10 Reasons Mario Kart 64 Is Still Loved By Everyone

Who doesn't love Mario Kart 64? That's a question that could only be answered with sincerity by the most cynical, jaded, dark-hearted human being to ever walk the planet. A timeless classic and an ageless wonder from the era of the N64, Mario Kart 64 is a kart game that still holds a near and dear place in the hearts of gamers the world around for a number of reasons, and this list kind of rolls them all out for those of stricken with a bit of nostalgia, or those of us eagerly awaiting the release of Mario Kart 8 for the Wii U, which is due out this May.

There's no sense in wasting time, let's get to the nitty gritty and rekindle some of our love for one of the Nintendo's greatest games ever, and easily one of the best kart racing titles that the company has ever produced throughout the long and illustrious tenure as one of the greatest game makers out there.


Great Handling

Mario Kart 64 has been known the world around for a couple of great features... well, technically, many great features. The one feature that stands out for the game, even to this very day, is the excellent handling. Back in the 90s it was rare to find a 3D arcade racer with solid handling. Even classics like Crusin' USA and San Francisco rushed suffered from what I like to call the cardboard box on butter syndrome, where the vehicles felt as if they were floating over butter instead of gripping the track. Nintendo found a way around this problem with Mario Kart 64 by using multi-directional sprites instead of 3D models, to help give the game a solid feeling of physical handling and grip, and it's probably one of the best designed arcade physic systems for a kart racer.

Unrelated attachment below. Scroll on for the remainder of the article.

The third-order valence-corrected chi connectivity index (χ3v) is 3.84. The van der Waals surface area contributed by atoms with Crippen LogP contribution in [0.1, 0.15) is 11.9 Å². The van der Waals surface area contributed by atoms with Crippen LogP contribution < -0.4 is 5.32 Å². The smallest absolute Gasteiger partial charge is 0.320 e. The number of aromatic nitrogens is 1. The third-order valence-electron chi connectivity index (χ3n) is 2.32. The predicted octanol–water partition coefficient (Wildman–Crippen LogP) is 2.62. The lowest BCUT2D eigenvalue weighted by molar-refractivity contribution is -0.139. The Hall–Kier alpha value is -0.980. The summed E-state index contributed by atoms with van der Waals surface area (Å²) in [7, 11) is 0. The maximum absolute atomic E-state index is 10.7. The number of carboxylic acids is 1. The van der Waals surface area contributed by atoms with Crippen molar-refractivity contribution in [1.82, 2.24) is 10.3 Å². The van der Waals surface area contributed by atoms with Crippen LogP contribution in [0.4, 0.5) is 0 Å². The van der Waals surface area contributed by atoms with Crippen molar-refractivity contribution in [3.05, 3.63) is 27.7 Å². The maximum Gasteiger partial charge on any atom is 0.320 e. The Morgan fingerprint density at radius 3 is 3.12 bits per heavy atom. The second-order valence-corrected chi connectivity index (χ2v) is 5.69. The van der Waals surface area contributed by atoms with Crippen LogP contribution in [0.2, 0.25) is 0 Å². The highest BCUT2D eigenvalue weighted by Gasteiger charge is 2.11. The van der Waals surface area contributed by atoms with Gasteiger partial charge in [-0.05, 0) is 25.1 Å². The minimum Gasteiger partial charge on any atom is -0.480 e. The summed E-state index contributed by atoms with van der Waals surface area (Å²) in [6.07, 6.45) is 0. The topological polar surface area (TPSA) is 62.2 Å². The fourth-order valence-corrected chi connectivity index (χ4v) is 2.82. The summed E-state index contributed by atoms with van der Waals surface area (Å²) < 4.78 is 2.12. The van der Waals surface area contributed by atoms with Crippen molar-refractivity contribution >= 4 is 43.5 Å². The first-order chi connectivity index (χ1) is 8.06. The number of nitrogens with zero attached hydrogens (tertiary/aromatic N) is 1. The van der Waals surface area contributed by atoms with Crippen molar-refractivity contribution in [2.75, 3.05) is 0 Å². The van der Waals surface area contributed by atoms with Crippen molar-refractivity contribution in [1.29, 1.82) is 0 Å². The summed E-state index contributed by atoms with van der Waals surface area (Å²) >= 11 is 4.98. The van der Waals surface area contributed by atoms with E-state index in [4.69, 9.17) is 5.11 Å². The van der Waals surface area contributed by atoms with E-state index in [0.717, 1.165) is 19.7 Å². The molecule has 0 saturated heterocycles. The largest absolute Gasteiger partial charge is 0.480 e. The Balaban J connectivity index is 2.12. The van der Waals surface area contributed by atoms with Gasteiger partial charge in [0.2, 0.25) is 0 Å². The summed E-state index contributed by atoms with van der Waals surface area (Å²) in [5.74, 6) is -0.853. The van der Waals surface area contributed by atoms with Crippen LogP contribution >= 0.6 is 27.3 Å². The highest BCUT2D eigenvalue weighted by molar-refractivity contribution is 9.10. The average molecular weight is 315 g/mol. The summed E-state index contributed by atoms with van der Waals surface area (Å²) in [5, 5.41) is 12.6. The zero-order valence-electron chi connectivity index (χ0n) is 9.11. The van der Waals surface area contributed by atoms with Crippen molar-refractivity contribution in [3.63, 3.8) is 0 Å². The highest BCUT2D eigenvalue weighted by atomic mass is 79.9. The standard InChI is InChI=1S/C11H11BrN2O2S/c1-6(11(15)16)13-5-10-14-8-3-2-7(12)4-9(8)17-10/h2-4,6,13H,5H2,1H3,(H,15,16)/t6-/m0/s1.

Pick-Up and Play Gameplay

Nowadays there are a lot of games you can't really pick up and play just for the sake of it. Some games require a sound understanding of the mechanics and controls. For instance, no one can pick-up and play DayZ. Heck, even with a newbie guide you're still likely to get your butt handed to you 10 minutes after landing in Cherno. Assassin's Creed is another game series where the pick-up-and-play methodology just doesn't work... there's too many darn buttons you need to memorize. Mario Kart 64 found its way around this problem by keeping things as simple as possible. 'A' is to go, 'B' is to brake and button mashing anything else usually resulted in the game doing what you wanted it to do. It was brilliantly easy for anyone, casual or core, to pick-up and play Mario Kart 64, and it's one of the reasons it has become such a classic gem over the ages.


Two-Player Co-op